This is an open access article distributed under the terms of the Creative Commons Attribution License, which permits unrestricted use, distribution, reproduction and adaptation in any medium and for any purpose provided that it is properly attributed. For attribution, the original author(s), title, publication source (PeerJ Preprints) and either DOI or URL of the article must be cited.
Human expansion has negatively impacted biodiversity. Oceanic islands have some of the most diverse, endemic biodiversity. Endemism leads to vulnerability due to the isolated and discrete nature of oceanic islands. Birds are indicator species that adapt to change very quickly. By analyzing birds, we can investigate how changes in behavior and abundance may occur for different species in the future. Nine passerine bird species were studied with automated acoustic recording devices. Recording devices were places in agricultural, forest, and mixed habitats. Three invasive species preferred agriculture areas and low canopy cover, based on call frequency and detection probability. Native bird detectability was significantly lower than invasive bird detectability. Occupancy was above 0.8 for all species, except for the gray-green fruit dove that was >0.6. Native bird populations are at risk, based on their calling number and detection probability.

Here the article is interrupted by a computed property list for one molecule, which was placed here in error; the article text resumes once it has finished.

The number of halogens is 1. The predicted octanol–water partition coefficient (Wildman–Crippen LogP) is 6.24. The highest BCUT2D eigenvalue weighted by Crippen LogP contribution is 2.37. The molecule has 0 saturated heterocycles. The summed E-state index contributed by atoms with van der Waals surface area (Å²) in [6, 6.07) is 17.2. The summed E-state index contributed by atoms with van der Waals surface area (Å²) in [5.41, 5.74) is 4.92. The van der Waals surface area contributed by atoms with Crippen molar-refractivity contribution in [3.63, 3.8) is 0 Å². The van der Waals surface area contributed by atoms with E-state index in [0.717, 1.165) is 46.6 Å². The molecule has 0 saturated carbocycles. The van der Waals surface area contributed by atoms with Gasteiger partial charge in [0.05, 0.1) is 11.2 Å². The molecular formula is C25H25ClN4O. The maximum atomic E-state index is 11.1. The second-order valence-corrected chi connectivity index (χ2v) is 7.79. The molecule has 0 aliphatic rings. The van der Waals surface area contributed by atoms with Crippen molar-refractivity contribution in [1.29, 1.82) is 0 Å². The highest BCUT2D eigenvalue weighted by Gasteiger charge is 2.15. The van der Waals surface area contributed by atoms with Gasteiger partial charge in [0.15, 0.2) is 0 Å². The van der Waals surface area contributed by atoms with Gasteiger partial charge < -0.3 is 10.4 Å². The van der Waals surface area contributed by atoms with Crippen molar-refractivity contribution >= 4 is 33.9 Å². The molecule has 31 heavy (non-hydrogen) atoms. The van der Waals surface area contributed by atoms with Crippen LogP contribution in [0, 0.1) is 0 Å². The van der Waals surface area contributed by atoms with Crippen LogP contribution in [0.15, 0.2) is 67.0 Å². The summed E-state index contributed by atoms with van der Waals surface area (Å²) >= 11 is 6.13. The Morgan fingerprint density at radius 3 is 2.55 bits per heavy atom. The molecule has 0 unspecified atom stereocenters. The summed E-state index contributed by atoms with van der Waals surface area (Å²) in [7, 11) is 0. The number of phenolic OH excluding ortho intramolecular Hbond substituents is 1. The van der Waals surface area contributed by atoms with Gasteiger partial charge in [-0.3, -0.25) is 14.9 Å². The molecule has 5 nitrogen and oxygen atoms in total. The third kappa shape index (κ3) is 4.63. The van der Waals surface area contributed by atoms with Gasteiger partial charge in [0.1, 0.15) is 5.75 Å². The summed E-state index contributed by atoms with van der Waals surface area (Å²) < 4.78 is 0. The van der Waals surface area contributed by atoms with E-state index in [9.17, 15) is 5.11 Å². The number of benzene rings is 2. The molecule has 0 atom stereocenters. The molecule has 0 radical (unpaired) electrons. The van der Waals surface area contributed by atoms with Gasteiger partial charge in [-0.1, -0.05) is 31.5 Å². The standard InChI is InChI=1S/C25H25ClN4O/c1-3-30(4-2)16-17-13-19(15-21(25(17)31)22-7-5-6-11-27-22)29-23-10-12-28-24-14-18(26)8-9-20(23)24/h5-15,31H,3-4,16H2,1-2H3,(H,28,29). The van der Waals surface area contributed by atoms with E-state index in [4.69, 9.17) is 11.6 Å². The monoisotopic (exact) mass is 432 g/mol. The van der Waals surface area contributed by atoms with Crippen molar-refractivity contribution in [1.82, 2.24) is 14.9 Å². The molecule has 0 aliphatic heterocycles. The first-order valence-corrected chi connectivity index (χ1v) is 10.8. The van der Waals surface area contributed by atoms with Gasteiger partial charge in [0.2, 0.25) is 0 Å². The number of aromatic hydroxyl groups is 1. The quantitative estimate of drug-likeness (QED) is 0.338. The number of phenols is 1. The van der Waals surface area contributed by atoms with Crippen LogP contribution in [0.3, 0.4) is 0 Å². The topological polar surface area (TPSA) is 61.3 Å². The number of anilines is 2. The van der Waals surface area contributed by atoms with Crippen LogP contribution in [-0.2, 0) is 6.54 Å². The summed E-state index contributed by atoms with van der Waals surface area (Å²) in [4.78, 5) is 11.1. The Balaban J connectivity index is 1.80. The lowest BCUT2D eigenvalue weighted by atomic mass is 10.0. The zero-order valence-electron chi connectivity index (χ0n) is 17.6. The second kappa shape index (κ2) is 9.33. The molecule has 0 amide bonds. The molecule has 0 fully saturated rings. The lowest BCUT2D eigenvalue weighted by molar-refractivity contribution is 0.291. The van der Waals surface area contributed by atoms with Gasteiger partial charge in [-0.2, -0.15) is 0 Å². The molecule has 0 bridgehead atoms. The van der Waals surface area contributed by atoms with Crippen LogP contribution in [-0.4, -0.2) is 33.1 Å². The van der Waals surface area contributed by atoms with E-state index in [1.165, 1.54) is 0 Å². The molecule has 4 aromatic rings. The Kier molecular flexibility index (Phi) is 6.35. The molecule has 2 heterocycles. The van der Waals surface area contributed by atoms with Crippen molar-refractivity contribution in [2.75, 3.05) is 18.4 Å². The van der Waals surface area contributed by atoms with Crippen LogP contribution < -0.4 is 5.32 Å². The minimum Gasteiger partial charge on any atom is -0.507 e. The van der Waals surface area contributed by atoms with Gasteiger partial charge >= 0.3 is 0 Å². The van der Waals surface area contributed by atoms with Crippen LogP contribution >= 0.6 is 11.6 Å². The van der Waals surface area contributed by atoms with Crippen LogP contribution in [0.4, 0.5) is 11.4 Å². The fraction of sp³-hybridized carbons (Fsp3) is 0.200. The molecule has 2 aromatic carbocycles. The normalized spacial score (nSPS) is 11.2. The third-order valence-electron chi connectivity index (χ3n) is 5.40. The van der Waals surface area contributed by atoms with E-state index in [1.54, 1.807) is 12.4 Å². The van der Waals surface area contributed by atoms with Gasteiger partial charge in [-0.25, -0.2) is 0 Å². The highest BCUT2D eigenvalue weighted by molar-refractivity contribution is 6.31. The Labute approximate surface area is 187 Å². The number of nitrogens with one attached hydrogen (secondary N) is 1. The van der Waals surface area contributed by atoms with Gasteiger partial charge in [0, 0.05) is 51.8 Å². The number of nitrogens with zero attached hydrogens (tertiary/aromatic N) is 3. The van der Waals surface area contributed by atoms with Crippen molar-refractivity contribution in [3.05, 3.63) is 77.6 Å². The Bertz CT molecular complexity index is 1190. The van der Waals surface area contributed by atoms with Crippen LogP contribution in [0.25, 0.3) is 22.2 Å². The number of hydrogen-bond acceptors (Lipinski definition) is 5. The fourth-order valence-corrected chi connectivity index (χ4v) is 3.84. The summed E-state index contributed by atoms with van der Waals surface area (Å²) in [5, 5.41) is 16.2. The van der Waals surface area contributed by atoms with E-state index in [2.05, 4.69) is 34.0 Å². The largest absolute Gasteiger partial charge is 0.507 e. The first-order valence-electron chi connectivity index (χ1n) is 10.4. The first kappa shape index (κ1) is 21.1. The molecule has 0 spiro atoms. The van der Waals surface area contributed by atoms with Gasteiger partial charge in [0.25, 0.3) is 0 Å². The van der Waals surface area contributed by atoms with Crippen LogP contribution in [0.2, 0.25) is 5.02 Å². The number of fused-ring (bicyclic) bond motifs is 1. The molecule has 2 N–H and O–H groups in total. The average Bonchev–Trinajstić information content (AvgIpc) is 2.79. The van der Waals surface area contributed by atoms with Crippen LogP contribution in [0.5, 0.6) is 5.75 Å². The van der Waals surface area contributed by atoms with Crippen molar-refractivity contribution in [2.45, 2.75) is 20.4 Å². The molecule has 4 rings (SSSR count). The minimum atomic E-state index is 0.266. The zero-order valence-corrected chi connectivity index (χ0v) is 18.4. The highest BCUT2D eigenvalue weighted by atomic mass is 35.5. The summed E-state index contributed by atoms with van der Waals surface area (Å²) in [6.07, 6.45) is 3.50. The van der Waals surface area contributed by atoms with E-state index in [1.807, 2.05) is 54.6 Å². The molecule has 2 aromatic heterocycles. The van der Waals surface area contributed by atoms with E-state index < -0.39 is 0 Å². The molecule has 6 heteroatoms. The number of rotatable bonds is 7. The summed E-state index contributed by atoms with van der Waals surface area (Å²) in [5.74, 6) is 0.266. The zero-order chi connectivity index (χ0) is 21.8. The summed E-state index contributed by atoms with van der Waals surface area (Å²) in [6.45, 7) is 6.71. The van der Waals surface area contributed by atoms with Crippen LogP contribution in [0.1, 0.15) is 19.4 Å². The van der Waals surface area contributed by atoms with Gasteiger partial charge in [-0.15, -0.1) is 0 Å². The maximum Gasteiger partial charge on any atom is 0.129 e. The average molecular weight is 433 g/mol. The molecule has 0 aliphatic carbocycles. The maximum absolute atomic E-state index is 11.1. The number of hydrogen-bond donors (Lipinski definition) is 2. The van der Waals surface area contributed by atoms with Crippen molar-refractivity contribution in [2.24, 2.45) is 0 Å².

This is a submission to PeerJ for review.
This is the raw data R script used to find detectibility.
"Following" is like subscribing to any updates related to a preprint.
These updates will appear in your home dashboard each time you visit PeerJ.
You can also choose to receive updates via daily or weekly email digests.
If you are following multiple preprints then we will send you
no more than one email per day or week based on your preferences.
Note: You are now also subscribed to the subject areas of this preprint
and will receive updates in the daily or weekly email digests if turned on.
You can add specific subject areas through your profile settings.